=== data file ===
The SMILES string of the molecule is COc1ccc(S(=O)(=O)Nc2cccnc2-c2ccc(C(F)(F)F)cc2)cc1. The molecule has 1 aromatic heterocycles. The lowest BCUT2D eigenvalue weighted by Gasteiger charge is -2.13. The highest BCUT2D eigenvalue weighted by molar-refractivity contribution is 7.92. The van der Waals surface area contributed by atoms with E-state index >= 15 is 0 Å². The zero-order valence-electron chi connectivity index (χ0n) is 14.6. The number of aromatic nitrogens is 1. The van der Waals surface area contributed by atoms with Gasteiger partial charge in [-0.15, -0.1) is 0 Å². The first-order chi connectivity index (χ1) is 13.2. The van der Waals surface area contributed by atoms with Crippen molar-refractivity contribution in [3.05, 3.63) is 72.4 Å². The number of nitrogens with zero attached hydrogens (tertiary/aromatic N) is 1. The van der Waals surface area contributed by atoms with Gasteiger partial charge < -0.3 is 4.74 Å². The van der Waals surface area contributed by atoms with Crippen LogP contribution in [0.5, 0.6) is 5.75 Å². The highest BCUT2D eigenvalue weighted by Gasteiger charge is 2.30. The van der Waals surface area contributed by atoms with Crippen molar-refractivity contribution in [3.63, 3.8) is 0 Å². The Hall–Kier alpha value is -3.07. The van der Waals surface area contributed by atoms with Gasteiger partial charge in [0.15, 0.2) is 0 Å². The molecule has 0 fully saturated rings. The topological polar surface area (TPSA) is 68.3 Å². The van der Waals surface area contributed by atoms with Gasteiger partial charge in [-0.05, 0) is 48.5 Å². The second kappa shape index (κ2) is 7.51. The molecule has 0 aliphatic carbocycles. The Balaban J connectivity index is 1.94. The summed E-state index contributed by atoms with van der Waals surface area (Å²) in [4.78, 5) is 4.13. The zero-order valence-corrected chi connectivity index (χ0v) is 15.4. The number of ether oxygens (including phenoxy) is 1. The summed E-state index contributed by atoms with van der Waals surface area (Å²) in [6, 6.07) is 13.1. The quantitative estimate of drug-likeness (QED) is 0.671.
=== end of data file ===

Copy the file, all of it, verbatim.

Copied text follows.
The SMILES string of the molecule is COc1ccc(S(=O)(=O)Nc2cccnc2-c2ccc(C(F)(F)F)cc2)cc1. The molecule has 1 aromatic heterocycles. The lowest BCUT2D eigenvalue weighted by Gasteiger charge is -2.13. The highest BCUT2D eigenvalue weighted by molar-refractivity contribution is 7.92. The van der Waals surface area contributed by atoms with E-state index >= 15 is 0 Å². The zero-order valence-electron chi connectivity index (χ0n) is 14.6. The number of aromatic nitrogens is 1. The van der Waals surface area contributed by atoms with Gasteiger partial charge in [-0.15, -0.1) is 0 Å². The first-order chi connectivity index (χ1) is 13.2. The van der Waals surface area contributed by atoms with Crippen molar-refractivity contribution in [3.05, 3.63) is 72.4 Å². The number of nitrogens with zero attached hydrogens (tertiary/aromatic N) is 1. The van der Waals surface area contributed by atoms with Gasteiger partial charge < -0.3 is 4.74 Å². The van der Waals surface area contributed by atoms with Crippen LogP contribution in [0.5, 0.6) is 5.75 Å². The highest BCUT2D eigenvalue weighted by Gasteiger charge is 2.30. The van der Waals surface area contributed by atoms with Crippen molar-refractivity contribution in [3.63, 3.8) is 0 Å². The Hall–Kier alpha value is -3.07. The van der Waals surface area contributed by atoms with Gasteiger partial charge in [0.15, 0.2) is 0 Å². The molecule has 0 fully saturated rings. The topological polar surface area (TPSA) is 68.3 Å². The van der Waals surface area contributed by atoms with Gasteiger partial charge in [-0.05, 0) is 48.5 Å². The second kappa shape index (κ2) is 7.51. The molecule has 0 aliphatic carbocycles. The Balaban J connectivity index is 1.94. The summed E-state index contributed by atoms with van der Waals surface area (Å²) in [4.78, 5) is 4.13. The zero-order valence-corrected chi connectivity index (χ0v) is 15.4. The number of ether oxygens (including phenoxy) is 1. The summed E-state index contributed by atoms with van der Waals surface area (Å²) in [6, 6.07) is 13.1. The quantitative estimate of drug-likeness (QED) is 0.671.